BLACKBURN v BOUCHER, 2018 ABCA 400
MARTIN, WATSON AND CRIGHTON JJA
1.2: Purpose and intention of these rules
4.33: Dismissal for long delay
The Defendant/Appellant challenged the Decision of Mandziuk J. who had decided that it was not proper to dismiss two Actions by the Plaintiff/Respondent for lack of a significant advance under Rule 4.33(2). The Appellant argued that both Actions of the Respondent - one launched in November of 2013 (the “First Action”) and the second in April of 2016 (the “Second Action”) - were in substance the same Action. The Appellant also contended that nothing significant had happened after the Appellant filed his answers to Undertakings in September of 2014 in the First Action.
The Respondent asserted that the Second Action was intended as a substitute or cure for a defect in the First Action. It was the Respondent’s position that the Second Action, which was effectively approved to go forward by a decision of Graesser J. dated May 17, 2016 (the “Graesser J. Order”), was a significant advance as it combined the First Action and Second Action together.
The Court of Appeal found that the crux of the matter was whether or not the Graesser J. Order advanced the First Action. Were that First Action to be dismissed pursuant to Rule 4.33(2) for inactivity, it would create a conundrum as to the viability of the Second Action, which, arguably, would not itself be caught by Rule 4.33(2) but might run up against a different Rule.
The Court of Appeal found that it need not tackle this interesting question because the Court was persuaded that the Graesser J. Order must be taken to be a significant advance of the First Action as found by Justice Mandziuk. The Court concluded that the Appellant’s position before Mandziuk J. amounted to a collateral attack on the implicit ruling of the Graesser J. Order and that both Actions had sufficient arguable merit to proceed to a joint hearing. Had three years passed since the Graesser J. Order, the impact of Rule 4.33(2) would be implemented. However, a ruling that preserved both Actions against attack on grounds other than delay was determined to be a significant advance in the First Action. As such, it was not open to collateral attack.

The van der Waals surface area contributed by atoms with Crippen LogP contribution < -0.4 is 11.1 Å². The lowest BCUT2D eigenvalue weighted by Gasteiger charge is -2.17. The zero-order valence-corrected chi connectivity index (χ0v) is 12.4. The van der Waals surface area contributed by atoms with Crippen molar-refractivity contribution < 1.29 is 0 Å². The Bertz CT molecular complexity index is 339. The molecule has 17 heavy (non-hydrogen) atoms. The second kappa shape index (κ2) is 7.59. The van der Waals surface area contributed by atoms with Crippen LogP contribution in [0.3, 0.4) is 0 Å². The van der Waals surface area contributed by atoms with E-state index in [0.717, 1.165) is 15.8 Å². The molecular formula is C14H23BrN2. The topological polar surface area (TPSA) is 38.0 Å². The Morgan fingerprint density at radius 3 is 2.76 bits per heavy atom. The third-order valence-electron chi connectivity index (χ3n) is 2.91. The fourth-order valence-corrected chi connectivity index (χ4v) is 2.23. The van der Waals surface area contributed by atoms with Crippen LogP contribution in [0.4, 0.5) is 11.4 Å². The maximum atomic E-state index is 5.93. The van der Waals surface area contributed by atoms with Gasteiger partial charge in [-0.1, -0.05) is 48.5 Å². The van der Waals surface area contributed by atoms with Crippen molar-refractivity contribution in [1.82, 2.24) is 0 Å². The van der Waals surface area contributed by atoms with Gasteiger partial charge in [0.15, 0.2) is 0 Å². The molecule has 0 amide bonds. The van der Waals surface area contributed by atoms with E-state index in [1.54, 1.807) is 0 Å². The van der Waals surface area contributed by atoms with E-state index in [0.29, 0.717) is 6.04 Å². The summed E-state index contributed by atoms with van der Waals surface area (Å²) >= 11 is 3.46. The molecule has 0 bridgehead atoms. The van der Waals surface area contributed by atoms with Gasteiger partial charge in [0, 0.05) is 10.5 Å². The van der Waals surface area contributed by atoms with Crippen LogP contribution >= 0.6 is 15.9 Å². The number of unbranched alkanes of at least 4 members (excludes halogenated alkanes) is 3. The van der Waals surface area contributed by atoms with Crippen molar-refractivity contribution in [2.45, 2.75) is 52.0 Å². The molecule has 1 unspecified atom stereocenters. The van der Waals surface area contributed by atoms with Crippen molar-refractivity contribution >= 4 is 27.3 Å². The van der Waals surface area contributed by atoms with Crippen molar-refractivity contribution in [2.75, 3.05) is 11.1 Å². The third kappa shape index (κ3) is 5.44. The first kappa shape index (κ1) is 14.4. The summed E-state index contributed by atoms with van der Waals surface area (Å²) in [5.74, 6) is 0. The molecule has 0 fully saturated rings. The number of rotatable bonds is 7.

The Court of Appeal concluded by dismissing the Appeal and stating that the ruling did not indefinitely preserve either Action but merely confirmed the Order of Justice Mandziuk which had not dismissed the two Actions.
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